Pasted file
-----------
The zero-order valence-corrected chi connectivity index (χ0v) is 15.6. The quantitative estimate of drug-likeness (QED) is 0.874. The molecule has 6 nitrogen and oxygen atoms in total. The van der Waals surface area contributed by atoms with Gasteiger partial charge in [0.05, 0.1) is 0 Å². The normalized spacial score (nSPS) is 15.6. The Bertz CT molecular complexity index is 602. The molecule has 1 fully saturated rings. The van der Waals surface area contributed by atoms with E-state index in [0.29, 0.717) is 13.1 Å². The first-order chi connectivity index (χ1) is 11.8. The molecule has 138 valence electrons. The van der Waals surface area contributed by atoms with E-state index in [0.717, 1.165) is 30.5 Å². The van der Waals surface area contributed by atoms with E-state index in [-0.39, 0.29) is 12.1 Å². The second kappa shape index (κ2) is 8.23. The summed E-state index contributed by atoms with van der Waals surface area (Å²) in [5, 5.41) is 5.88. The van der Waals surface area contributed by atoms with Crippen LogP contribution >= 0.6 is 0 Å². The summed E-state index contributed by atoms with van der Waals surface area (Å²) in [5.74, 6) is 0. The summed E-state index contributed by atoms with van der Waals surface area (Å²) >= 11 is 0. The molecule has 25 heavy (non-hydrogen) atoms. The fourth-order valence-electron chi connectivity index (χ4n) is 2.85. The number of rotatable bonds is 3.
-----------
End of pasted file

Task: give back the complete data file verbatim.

The zero-order valence-corrected chi connectivity index (χ0v) is 15.6. The quantitative estimate of drug-likeness (QED) is 0.874. The molecule has 6 nitrogen and oxygen atoms in total. The van der Waals surface area contributed by atoms with Gasteiger partial charge in [0.05, 0.1) is 0 Å². The normalized spacial score (nSPS) is 15.6. The Bertz CT molecular complexity index is 602. The molecule has 1 fully saturated rings. The van der Waals surface area contributed by atoms with E-state index in [0.29, 0.717) is 13.1 Å². The first-order chi connectivity index (χ1) is 11.8. The molecule has 138 valence electrons. The van der Waals surface area contributed by atoms with E-state index in [0.717, 1.165) is 30.5 Å². The van der Waals surface area contributed by atoms with E-state index in [-0.39, 0.29) is 12.1 Å². The second kappa shape index (κ2) is 8.23. The summed E-state index contributed by atoms with van der Waals surface area (Å²) in [5, 5.41) is 5.88. The van der Waals surface area contributed by atoms with Crippen LogP contribution >= 0.6 is 0 Å². The summed E-state index contributed by atoms with van der Waals surface area (Å²) in [5.74, 6) is 0. The summed E-state index contributed by atoms with van der Waals surface area (Å²) >= 11 is 0. The molecule has 25 heavy (non-hydrogen) atoms. The fourth-order valence-electron chi connectivity index (χ4n) is 2.85. The number of rotatable bonds is 3.